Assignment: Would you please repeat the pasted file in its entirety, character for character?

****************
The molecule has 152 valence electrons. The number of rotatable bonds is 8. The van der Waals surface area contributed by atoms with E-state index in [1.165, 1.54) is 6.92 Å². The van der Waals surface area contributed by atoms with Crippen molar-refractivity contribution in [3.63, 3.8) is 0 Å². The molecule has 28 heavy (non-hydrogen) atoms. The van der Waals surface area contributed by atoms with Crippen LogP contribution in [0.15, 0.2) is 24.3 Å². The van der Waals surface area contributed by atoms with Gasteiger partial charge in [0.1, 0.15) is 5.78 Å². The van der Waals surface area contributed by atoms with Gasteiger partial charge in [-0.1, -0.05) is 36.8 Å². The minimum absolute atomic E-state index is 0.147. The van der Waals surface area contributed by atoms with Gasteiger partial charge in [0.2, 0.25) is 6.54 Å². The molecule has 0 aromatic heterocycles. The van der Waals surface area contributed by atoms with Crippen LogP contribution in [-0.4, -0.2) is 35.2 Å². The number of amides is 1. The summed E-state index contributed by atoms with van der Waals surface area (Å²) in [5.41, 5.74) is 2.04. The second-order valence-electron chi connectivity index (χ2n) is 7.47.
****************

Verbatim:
The molecule has 152 valence electrons. The number of rotatable bonds is 8. The van der Waals surface area contributed by atoms with E-state index in [1.165, 1.54) is 6.92 Å². The van der Waals surface area contributed by atoms with Crippen molar-refractivity contribution in [3.63, 3.8) is 0 Å². The molecule has 28 heavy (non-hydrogen) atoms. The van der Waals surface area contributed by atoms with Crippen LogP contribution in [0.15, 0.2) is 24.3 Å². The van der Waals surface area contributed by atoms with Gasteiger partial charge in [0.1, 0.15) is 5.78 Å². The van der Waals surface area contributed by atoms with Gasteiger partial charge in [-0.1, -0.05) is 36.8 Å². The minimum absolute atomic E-state index is 0.147. The van der Waals surface area contributed by atoms with Gasteiger partial charge in [0.2, 0.25) is 6.54 Å². The molecule has 0 aromatic heterocycles. The van der Waals surface area contributed by atoms with Crippen LogP contribution in [-0.4, -0.2) is 35.2 Å². The number of amides is 1. The summed E-state index contributed by atoms with van der Waals surface area (Å²) in [5.41, 5.74) is 2.04. The second-order valence-electron chi connectivity index (χ2n) is 7.47.